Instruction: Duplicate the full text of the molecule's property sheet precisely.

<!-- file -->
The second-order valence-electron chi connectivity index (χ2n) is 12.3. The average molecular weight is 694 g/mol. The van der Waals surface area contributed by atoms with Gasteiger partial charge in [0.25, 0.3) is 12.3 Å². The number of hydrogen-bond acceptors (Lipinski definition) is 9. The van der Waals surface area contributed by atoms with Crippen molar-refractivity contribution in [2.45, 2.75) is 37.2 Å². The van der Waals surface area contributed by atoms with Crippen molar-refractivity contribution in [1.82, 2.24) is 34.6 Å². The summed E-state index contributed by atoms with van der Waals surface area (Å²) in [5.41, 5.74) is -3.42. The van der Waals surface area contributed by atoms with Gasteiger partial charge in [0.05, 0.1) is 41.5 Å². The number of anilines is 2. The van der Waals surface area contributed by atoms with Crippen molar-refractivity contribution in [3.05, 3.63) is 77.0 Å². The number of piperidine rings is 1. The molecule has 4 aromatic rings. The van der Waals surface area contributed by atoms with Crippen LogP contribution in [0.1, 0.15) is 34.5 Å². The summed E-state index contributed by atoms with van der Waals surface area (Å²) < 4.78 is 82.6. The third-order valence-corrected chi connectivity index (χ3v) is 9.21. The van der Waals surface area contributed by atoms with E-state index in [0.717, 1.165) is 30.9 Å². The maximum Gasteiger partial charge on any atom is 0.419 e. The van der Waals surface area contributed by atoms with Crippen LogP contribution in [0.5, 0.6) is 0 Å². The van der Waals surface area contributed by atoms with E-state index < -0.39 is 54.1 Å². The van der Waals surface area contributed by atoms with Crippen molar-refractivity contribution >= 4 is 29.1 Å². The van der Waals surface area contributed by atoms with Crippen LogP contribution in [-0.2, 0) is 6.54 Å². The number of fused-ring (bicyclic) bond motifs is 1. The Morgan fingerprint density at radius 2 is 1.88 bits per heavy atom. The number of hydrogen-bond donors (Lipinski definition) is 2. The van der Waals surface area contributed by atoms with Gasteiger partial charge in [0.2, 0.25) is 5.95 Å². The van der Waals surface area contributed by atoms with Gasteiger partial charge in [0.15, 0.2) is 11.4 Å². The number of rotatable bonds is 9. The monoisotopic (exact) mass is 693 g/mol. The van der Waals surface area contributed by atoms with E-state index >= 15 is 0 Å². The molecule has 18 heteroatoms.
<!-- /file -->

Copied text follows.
The second-order valence-electron chi connectivity index (χ2n) is 12.3. The average molecular weight is 694 g/mol. The van der Waals surface area contributed by atoms with Gasteiger partial charge in [0.25, 0.3) is 12.3 Å². The number of hydrogen-bond acceptors (Lipinski definition) is 9. The van der Waals surface area contributed by atoms with Crippen molar-refractivity contribution in [2.45, 2.75) is 37.2 Å². The van der Waals surface area contributed by atoms with Crippen molar-refractivity contribution in [1.82, 2.24) is 34.6 Å². The summed E-state index contributed by atoms with van der Waals surface area (Å²) in [5.41, 5.74) is -3.42. The van der Waals surface area contributed by atoms with Gasteiger partial charge in [0.05, 0.1) is 41.5 Å². The number of anilines is 2. The van der Waals surface area contributed by atoms with Crippen molar-refractivity contribution in [3.05, 3.63) is 77.0 Å². The number of piperidine rings is 1. The molecule has 4 aromatic rings. The van der Waals surface area contributed by atoms with Crippen LogP contribution in [0.1, 0.15) is 34.5 Å². The summed E-state index contributed by atoms with van der Waals surface area (Å²) < 4.78 is 82.6. The third-order valence-corrected chi connectivity index (χ3v) is 9.21. The van der Waals surface area contributed by atoms with E-state index in [0.717, 1.165) is 30.9 Å². The maximum Gasteiger partial charge on any atom is 0.419 e. The van der Waals surface area contributed by atoms with Crippen LogP contribution in [0.5, 0.6) is 0 Å². The van der Waals surface area contributed by atoms with E-state index < -0.39 is 54.1 Å². The van der Waals surface area contributed by atoms with Crippen molar-refractivity contribution >= 4 is 29.1 Å². The van der Waals surface area contributed by atoms with Crippen LogP contribution in [-0.2, 0) is 6.54 Å². The number of fused-ring (bicyclic) bond motifs is 1. The Morgan fingerprint density at radius 2 is 1.88 bits per heavy atom. The number of hydrogen-bond donors (Lipinski definition) is 2. The van der Waals surface area contributed by atoms with Gasteiger partial charge in [0.2, 0.25) is 5.95 Å². The van der Waals surface area contributed by atoms with Gasteiger partial charge in [0.15, 0.2) is 11.4 Å². The number of rotatable bonds is 9. The monoisotopic (exact) mass is 693 g/mol. The van der Waals surface area contributed by atoms with E-state index >= 15 is 0 Å². The molecule has 18 heteroatoms.